But to return, as we fay on other occafions.Perhaps the advocates for Shakspeare's knowledge of the Latin language may be more fuccefsful. Mr. Gildon takes the van. "It is plain, that he was acquainted with the fables of antiquity very well: that fome of the arrows of Cupid are pointed with lead, and others with gold, he found in Ovid; and what he speaks of Dido, in Virgil: nor do I know any tranflation of these poets fo ancient as Shakspeare's time." The paffages on which these fagacious remarks are made, occur in The Midfummer Night's Dream; and exhibit, we fee, a clear proof of acquaintance with the Latin clafficks. But we are not anfwerable for Mr. Gildon's ignorance; he might have been told of Caxton and Douglas, of Surrey and Stanyhurst, of Phaer and Twyne, of Fleming and Golding, of Turberville and Churchyard! but thefe fables were eafily known without the help of either the originals or the tranflations. The fate of Dido had been fung very early by Gower, Chaucer, and Lydgate; Marlowe had even already introduced her to the stage: and Cupid's arrows appear with their characteristick differences in Surrey, in Sidney, VOL. II.


in Spenfer, and every fonnetteer of the time. Nay, their very names were exhibited long before in The Romaunt of the Rofe: a work, you may venture to look into, notwithstanding Mafter Prynne hath fo pofitively affured us, on the word of John Gerfon, that the author is moft certainly damned, if he did not care for a ferious repentance."

Mr. Whalley argues in the fame manner, and with the fame fuccefs. He thinks a paffage in The Tempest,


High queen of state,

"Great Juno comes; I know her by her gait."

a remarkable inftance of Shakfpeare's knowledge of ancient poetick ftory; and that the hint was furnished by the divûm incedo regina of Virgil.'

You know, honeft John Taylor, the Water-poet, declares that he never learned his Accidence, and that Latin and French were to him Heathen-Greek; yet by the help of Mr. Whalley's argument, I will prove him a learned man, in fpite of every thing,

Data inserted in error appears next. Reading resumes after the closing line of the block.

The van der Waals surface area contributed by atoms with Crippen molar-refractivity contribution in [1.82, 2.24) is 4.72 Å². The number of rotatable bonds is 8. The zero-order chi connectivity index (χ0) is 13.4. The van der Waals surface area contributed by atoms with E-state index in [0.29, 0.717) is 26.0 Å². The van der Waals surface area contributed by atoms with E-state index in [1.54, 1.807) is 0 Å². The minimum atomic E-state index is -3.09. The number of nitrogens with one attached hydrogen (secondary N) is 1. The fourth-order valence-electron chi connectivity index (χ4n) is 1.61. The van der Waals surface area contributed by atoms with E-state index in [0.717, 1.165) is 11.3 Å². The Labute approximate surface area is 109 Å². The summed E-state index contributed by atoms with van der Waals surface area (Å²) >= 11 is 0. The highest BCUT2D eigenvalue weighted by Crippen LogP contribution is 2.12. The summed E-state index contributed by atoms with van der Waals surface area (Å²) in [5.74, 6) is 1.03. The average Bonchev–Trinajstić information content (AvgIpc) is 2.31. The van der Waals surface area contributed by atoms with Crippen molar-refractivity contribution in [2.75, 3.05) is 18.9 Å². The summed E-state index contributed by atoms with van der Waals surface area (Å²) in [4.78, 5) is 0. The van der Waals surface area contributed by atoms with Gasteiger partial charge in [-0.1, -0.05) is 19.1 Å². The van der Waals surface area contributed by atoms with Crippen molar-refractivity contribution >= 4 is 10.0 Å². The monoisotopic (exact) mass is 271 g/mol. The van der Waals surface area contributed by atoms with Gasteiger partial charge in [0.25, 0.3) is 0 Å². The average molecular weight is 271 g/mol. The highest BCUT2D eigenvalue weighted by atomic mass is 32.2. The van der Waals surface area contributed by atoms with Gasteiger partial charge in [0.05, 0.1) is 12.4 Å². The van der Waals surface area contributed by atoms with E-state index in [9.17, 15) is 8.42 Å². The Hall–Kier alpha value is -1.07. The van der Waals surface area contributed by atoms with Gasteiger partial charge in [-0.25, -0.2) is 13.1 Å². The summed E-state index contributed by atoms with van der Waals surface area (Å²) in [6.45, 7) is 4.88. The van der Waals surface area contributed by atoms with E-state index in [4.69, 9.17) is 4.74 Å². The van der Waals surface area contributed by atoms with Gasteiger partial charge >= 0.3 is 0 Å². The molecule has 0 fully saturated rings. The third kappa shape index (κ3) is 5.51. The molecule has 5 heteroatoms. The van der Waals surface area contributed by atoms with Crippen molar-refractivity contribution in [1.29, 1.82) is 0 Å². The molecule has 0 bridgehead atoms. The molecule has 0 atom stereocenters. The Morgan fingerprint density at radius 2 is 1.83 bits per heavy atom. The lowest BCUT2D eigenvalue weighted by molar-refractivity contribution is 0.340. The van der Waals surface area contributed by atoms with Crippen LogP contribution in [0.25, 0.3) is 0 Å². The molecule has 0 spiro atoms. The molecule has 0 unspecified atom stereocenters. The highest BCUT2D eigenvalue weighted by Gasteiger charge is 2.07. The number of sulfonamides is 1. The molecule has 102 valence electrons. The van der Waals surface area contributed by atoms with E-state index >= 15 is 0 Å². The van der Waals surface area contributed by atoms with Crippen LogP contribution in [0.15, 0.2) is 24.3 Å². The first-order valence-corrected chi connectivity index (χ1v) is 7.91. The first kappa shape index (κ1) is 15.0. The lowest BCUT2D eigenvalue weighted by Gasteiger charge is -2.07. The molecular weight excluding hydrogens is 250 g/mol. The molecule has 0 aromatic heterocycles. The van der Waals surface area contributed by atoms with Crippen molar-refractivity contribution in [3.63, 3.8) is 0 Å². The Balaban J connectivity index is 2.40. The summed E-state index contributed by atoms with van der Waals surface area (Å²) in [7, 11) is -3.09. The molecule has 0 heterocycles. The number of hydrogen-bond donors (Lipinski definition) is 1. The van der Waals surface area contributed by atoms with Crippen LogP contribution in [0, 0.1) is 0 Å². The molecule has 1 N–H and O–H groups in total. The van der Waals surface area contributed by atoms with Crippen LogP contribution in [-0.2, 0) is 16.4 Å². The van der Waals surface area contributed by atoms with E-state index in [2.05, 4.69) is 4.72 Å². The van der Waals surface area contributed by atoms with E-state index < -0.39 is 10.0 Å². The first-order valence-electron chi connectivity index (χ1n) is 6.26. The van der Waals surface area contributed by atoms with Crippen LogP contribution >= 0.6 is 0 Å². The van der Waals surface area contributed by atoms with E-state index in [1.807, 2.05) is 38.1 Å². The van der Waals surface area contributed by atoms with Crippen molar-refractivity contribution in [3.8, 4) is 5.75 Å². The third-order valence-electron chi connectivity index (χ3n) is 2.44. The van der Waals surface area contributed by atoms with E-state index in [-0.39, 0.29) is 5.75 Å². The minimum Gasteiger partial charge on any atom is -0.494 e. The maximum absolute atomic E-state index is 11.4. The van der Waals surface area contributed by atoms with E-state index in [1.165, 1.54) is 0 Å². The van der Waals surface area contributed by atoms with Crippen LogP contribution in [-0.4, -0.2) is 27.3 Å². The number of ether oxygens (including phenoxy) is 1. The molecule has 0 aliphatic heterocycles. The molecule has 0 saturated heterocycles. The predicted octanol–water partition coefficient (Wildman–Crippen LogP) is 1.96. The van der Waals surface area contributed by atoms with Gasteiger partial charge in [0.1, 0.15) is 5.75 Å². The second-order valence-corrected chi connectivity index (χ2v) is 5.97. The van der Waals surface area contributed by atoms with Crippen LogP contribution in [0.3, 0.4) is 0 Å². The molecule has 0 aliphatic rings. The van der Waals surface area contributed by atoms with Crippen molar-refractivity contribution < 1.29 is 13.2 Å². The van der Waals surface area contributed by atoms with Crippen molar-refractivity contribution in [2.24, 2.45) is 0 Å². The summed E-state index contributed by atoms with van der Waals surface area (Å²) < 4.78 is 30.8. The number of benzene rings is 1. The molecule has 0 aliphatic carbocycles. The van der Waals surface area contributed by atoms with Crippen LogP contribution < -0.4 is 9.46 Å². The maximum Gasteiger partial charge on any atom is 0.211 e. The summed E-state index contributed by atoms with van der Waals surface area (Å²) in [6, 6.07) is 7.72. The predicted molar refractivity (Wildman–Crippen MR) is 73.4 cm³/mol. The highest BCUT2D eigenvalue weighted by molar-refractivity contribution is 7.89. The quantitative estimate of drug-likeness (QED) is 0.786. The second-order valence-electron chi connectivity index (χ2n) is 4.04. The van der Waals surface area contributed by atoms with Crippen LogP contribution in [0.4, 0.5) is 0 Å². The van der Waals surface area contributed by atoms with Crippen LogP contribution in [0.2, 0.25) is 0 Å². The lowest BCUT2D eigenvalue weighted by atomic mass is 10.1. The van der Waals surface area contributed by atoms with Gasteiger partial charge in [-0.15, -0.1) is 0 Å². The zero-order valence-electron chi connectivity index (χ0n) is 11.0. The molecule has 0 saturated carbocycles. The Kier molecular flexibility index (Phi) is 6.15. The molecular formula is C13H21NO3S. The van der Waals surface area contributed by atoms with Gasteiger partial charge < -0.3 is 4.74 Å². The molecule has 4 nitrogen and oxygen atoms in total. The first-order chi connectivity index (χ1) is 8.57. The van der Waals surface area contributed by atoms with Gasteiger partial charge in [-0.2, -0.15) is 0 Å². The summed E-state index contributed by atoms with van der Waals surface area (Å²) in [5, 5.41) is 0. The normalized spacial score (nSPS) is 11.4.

Had our zealous puritan been acquainted with the real crime of De Mehun, he would not have joined in the clamour against him. Poor Jehan, it feems, had raifed the expectations of a monaftery in France, by the legacy of a great cheft, and the weighty contents of it; but it proved to be filled with nothing better than vetches. The friars enraged at the ridicule and difappointment, would not fuffer him to have chriftian burial. See the Hon. Mr. Barrington's very learned and curious Obfervations on the Statutes, 4to. 1766, p. 24. From the Annales d'Aquitaine. Par. 1537.

Our author had his full fhare in diftreffling the fpirit of this reftless man. "Some Play-books are grown from Quarto into Folio; which yet bear fo good a price and fale, that I cannot but with griefe relate it.-Shackspeer's Plaies are printed in the best Crowne-paper, far better than most Bibles!"

7 Others would give up this paffage for the vera inceffu patuit dea; but I am not able to fee any improvement in the matter: even fuppofing the poet had been fpeaking of Juno, and no previous tranflation were extant.

he may say to the contrary: for thus he makes a gallant addrefs his lady:

"Most inestimable magazine of beauty-in whom the port and majesty of Juno, the wifdom of Jove's braine-bred girle, and the feature of Cytherea, have their domeftical habitation."


In The Merchant of Venice we have an oath " By two-headed Janus ;" and here, fays Dr. Warburton, Shakspeare fhews his knowledge in the antique: and fo again does the Water-poet, who defcribes Fortune,

"Like a Janus with a double face."

But Shakspeare hath fomewhere a Latin motto, quoth Dr. Sewell; and fo hath John Taylor, and a whole poem upon it into the bargain.

You perceive, my dear Sir, how vague and indeterminate fuch arguments must be: for in fact this fweet fwan of Thames, as Mr. Pope calls him, hath more fcraps of Latin, and allufions to antiquity than are any where to be met with in the writings of

8 This paffage recalls to my memory a very extraordinary fact. A few years ago, at a great court on the continent, a countryman of ours of high rank and character, [Sir C. H. W.] exhibited with many other candidates his complimental epigram on the birth-day, and carried the prize in triumph:

"O Regina orbis prima & pulcherrima: ridens
"Es Venus, incedens Juno, Minerva loquens."

Literally ftolen from Angerianus,

"Tres quondam nudas vidit Priameius heros
"Luce deas; video tres quoque luce deas.

"Hoc majus; tres uno in corpore: Cælia ridens

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Eft Venus, incedens Juno, Minerva loquens." Delitiæ Ital. Poet. by Gruter, under the anagrammatic name of Ranutius Gherus, 1608, V. I. p. 189.

Perhaps the latter part of the epigram was met with in a whimfical book, which had its day of fame, Robert Burton's Anatomy of Melancholy, fol. 1652, 6th edit. p. 520.